Monday, January 14, 2008

Going Digital: The New Wave in Energy Cost and Consumption Savings

I was welcomed into the new year, recently, by a gas bill at home that tripled in cost from November to December (higher usage months). There were some legitimate explanations for an increase, but this seemed a little ridiculous.

Unfortunate as it is, this seems to be a sign of the times. With utility prices - particularly gas prices - on the rise and an energy grid that seems to have a hard time keeping up with demand, it is becoming more and more of a concern for individuals' in their homes as well as business' in covering overhead costs. The New York Times reported last week that heating gas averages $3.50 per gallon statewide, making it extremely difficult for many people - particularly lower-income households - to afford to heat their homes.

Now, if only we could monitor electricity up-to-the-minute and adjust usage to lower cost and conserve energy with the touch of a button...

The Pacific Northwest National Laboratory of the Energy Department recently released the results of a year-long study that suggested households be equipped with digital utility monitoring equipment that could result in up to 15 percent decreases in cost and save up to $70 billion over the next 20 years in spending on power plants and the construction of up to 30 large coal-fired plants.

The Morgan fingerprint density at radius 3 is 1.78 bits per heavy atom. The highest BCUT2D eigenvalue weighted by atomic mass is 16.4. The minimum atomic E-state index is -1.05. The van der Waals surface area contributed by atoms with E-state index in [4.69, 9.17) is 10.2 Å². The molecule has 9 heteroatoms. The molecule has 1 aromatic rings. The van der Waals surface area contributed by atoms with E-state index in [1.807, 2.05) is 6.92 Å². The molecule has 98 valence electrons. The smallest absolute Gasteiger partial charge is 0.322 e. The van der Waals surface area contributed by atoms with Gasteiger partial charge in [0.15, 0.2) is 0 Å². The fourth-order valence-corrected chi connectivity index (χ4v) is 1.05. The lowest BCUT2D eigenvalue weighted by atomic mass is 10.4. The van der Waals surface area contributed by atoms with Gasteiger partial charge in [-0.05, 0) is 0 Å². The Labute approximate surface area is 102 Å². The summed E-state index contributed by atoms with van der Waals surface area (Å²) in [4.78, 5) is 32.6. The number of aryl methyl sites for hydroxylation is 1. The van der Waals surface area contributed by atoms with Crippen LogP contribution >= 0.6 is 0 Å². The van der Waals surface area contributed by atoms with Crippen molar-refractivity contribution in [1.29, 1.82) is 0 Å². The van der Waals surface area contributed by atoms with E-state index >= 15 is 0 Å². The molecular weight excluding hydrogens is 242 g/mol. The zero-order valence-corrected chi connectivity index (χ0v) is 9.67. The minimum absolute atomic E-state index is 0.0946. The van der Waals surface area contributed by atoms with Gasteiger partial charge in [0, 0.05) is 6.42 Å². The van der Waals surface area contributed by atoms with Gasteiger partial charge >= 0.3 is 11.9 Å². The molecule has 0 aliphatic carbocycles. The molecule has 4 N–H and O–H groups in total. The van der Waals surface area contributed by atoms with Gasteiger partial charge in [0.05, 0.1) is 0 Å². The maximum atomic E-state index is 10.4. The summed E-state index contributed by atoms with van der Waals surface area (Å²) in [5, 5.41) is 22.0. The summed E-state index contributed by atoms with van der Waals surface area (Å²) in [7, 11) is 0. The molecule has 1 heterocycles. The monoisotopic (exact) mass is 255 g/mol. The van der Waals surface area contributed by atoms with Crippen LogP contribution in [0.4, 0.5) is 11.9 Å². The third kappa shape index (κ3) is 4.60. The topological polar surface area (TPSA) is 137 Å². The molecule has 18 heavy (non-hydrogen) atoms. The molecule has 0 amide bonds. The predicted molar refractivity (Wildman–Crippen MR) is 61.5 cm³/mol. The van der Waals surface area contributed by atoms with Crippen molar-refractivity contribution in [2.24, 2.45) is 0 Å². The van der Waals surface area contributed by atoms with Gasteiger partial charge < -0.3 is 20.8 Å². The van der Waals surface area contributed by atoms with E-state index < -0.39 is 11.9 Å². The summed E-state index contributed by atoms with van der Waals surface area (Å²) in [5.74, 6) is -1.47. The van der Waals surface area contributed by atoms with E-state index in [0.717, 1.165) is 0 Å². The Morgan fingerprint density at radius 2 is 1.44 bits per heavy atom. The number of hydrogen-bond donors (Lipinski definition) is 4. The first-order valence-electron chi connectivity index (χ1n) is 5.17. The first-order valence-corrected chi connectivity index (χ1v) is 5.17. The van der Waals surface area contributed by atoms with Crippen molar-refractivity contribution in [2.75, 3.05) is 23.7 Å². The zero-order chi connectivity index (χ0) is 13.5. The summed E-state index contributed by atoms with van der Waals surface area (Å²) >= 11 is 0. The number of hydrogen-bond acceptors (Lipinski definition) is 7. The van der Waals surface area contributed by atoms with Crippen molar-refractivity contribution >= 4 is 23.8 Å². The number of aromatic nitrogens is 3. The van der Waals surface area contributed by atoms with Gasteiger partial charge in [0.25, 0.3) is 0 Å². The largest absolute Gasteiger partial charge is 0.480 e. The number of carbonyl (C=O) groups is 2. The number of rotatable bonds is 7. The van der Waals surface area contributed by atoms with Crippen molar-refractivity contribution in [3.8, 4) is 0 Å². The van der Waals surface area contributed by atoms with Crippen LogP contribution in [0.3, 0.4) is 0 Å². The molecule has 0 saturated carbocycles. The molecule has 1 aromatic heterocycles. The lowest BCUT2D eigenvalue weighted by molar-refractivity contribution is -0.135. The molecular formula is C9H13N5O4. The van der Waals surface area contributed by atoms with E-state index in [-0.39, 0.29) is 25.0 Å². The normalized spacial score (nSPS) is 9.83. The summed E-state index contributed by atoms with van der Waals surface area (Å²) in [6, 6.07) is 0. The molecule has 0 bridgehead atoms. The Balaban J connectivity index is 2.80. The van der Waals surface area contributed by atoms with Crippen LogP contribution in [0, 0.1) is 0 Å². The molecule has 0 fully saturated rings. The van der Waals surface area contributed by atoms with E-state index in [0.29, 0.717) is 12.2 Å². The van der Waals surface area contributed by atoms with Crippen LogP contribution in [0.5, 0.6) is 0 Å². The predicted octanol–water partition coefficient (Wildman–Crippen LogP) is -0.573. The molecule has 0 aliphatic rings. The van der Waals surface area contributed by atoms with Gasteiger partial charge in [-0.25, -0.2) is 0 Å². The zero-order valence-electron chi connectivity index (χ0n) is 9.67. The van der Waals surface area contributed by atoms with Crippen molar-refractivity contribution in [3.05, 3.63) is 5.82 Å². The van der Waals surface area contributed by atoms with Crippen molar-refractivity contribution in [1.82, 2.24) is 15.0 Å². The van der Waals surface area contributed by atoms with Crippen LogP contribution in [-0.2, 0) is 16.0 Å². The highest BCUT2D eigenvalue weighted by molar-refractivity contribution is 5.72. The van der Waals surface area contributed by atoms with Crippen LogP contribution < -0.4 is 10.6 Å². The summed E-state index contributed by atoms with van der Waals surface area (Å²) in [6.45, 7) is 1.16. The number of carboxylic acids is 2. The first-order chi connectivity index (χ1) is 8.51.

The study measured consumer behavior as much as it did new technologies that monitor energy use. Over 110 homes were equipped with digital thermostats and had electronic controllers attached to hot water heaters and clothes dryers. The residents were then given the ability to closely monitor and adjust their usage simply by going online. Based on energy prices, weather, and other factors, users had the ability to determine how much fluctuation they were willing to tolerate. As supply and demand in the electronic grid changed every 5 minutes, households and utility companies were able to trade small quantities of electricity (using software designed by I.B.M.) which resulted in small savings of money and energy. But, every little bit will add up!

While it may be a while until this type of monitoring and control becomes wide-spread, it is one unique step in the right direction of saving money (an average of 10% per household was reported during the course of the study) and creating a more energy-efficient grid as well as smarter consumers.

To read the article as posted by The New York Times, click here:

Photo: The New York Times

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